Printer Friendly

Halozyme announces notice of allowance for patent claims to second human enzyme.

Halozyme Therapeutics, Inc. (San Diego, CA), a biopharmaceutical company developing and commercializing recombinant human enzymes, announced that the United States Patent Trademark Office has given a notice of allowance to both natural and recombinant forms of HTI-101, a second enzyme in Halozyme's pipeline. The patent is licensed exclusively to Halozyme from the University of California, San Francisco. The new patent claims for HTI-101 are directed to a human enzyme normally found in the bloodstream with a mechanism of action that is distinct from Halozyme's FDA approved rHuPH20 enzyme. This new enzyme may prove useful for additional therapeutic applications. Halozyme is currently conducting pre-clinical work with HTI-101 in the fields of oncology and inflammation.

"We are pleased to add these new natural and recombinant composition of matter claims in the '283 patent to Halozyme's growing human enzyme intellectual property estate," said Gregory Frost, PhD, Halozyme's Chief Scientific Officer. "This second enzyme can be readily channeled into our commercially validated molecular engineering systems and mammalian manufacturing processes, and fits nicely with Halozyme's demonstrated ability to develop and commercialize recombinant human enzymes."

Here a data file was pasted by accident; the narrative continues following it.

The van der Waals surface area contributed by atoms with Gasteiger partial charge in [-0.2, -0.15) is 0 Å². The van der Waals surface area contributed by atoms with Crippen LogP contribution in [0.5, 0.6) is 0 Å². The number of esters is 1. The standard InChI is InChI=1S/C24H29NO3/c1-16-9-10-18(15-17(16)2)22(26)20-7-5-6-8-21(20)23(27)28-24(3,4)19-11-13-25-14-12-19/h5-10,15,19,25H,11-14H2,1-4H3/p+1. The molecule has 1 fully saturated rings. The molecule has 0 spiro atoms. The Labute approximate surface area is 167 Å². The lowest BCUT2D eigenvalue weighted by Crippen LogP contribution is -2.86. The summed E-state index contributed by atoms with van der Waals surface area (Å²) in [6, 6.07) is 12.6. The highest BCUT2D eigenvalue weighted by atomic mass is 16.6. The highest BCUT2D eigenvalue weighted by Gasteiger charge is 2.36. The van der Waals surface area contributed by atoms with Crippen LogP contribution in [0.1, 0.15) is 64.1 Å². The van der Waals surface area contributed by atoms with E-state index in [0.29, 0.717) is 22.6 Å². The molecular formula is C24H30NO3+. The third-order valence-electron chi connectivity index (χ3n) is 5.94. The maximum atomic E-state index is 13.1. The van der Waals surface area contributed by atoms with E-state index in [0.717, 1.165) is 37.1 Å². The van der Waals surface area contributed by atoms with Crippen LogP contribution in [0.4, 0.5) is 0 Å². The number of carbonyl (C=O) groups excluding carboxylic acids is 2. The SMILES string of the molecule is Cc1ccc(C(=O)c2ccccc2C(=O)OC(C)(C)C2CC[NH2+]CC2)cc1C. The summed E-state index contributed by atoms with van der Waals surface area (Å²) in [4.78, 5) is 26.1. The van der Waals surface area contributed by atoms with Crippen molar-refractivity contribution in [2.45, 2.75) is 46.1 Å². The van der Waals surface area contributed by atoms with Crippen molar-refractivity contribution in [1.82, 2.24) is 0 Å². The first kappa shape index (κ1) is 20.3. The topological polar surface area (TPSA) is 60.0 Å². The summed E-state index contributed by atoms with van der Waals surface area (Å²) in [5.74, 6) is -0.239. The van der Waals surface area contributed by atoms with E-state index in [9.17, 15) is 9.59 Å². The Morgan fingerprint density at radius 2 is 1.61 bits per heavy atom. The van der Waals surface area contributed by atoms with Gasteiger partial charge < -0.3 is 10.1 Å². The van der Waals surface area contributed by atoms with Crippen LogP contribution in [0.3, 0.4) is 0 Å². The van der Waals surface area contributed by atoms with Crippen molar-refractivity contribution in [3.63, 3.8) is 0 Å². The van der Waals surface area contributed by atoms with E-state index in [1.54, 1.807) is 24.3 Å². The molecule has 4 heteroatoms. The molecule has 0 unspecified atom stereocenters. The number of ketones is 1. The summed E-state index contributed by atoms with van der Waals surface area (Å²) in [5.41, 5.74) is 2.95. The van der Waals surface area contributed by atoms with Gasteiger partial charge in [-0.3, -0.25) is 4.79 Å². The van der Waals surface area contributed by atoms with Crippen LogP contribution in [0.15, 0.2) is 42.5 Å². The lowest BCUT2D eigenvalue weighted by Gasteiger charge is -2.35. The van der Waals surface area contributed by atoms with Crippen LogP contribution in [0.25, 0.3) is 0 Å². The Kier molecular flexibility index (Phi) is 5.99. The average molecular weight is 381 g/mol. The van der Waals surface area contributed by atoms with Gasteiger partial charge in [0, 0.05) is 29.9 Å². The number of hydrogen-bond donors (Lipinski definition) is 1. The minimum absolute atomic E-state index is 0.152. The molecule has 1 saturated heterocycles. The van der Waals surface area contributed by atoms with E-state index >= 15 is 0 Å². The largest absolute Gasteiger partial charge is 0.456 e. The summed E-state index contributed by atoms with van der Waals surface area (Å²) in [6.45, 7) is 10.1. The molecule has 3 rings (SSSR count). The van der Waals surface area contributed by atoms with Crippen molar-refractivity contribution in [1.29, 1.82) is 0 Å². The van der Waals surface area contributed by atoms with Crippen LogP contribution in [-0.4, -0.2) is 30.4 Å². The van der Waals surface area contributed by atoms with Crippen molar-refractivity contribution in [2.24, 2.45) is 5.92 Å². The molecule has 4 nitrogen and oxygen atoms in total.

Halozyme is a biopharmaceutical company developing and commercializing recombinant human enzymes for the infertility, palliative care, and oncology markets. The company's portfolio of products is based on intellectual property covering the family of human enzymes known as hyaluronidases. Halozyme's recombinant human enzymes may replace current animal slaughterhouse-derived extracts that carry potential risks of animal pathogen transmission and immunogenicity. The company has received FDA approval for two products: Cumulase, the first and only recombinant human hyaluronidase for cumulus removal in the IVF process; and Hylenex, for use as an adjuvant to increase the absorption and dispersion of other injected drugs. The versatility of the first enzyme, rHuPH20, enables Halozyme to develop the product as a medical device, drug enhancement agent, and therapeutic drug.

Halozyme Therapeutics, Inc.

COPYRIGHT 2006 Biotech Patent News
No portion of this article can be reproduced without the express written permission from the copyright holder.
Copyright 2006 Gale, Cengage Learning. All rights reserved.

Article Details
Printer friendly Cite/link Email Feedback
Publication:BIOTECH Patent News
Date:Jan 1, 2006
Previous Article:Patent office awards 7 millionth patent to DuPont for bio-based material.
Next Article:Roche and Applied Biosystems settle PCR litigation with Bio-Rad.

Related Articles
Enzyme offers promise of Alzheimer's drugs.
GlycoDesign receives patent allowance for cancer drug.

Terms of use | Copyright © 2017 Farlex, Inc. | Feedback | For webmasters